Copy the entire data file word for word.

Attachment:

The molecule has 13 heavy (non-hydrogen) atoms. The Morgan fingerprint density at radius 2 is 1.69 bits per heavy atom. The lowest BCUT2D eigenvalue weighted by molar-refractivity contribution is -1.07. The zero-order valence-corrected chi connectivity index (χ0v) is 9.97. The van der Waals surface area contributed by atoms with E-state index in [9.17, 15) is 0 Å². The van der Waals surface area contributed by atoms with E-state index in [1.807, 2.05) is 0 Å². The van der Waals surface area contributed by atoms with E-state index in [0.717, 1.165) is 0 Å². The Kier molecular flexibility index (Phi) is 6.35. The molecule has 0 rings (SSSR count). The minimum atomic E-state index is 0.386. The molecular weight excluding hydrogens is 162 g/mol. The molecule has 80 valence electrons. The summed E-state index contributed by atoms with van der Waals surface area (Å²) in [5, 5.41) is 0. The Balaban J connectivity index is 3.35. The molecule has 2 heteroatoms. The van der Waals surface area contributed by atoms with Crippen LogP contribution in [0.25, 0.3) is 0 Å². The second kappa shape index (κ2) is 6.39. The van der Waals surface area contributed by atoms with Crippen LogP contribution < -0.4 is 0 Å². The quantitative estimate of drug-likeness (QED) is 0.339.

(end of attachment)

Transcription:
The molecule has 13 heavy (non-hydrogen) atoms. The Morgan fingerprint density at radius 2 is 1.69 bits per heavy atom. The lowest BCUT2D eigenvalue weighted by molar-refractivity contribution is -1.07. The zero-order valence-corrected chi connectivity index (χ0v) is 9.97. The van der Waals surface area contributed by atoms with E-state index in [9.17, 15) is 0 Å². The van der Waals surface area contributed by atoms with E-state index in [1.807, 2.05) is 0 Å². The van der Waals surface area contributed by atoms with E-state index in [0.717, 1.165) is 0 Å². The Kier molecular flexibility index (Phi) is 6.35. The molecule has 0 rings (SSSR count). The minimum atomic E-state index is 0.386. The molecular weight excluding hydrogens is 162 g/mol. The molecule has 80 valence electrons. The summed E-state index contributed by atoms with van der Waals surface area (Å²) in [5, 5.41) is 0. The Balaban J connectivity index is 3.35. The molecule has 2 heteroatoms. The van der Waals surface area contributed by atoms with Crippen LogP contribution in [0.25, 0.3) is 0 Å². The second kappa shape index (κ2) is 6.39. The van der Waals surface area contributed by atoms with Crippen LogP contribution < -0.4 is 0 Å². The quantitative estimate of drug-likeness (QED) is 0.339.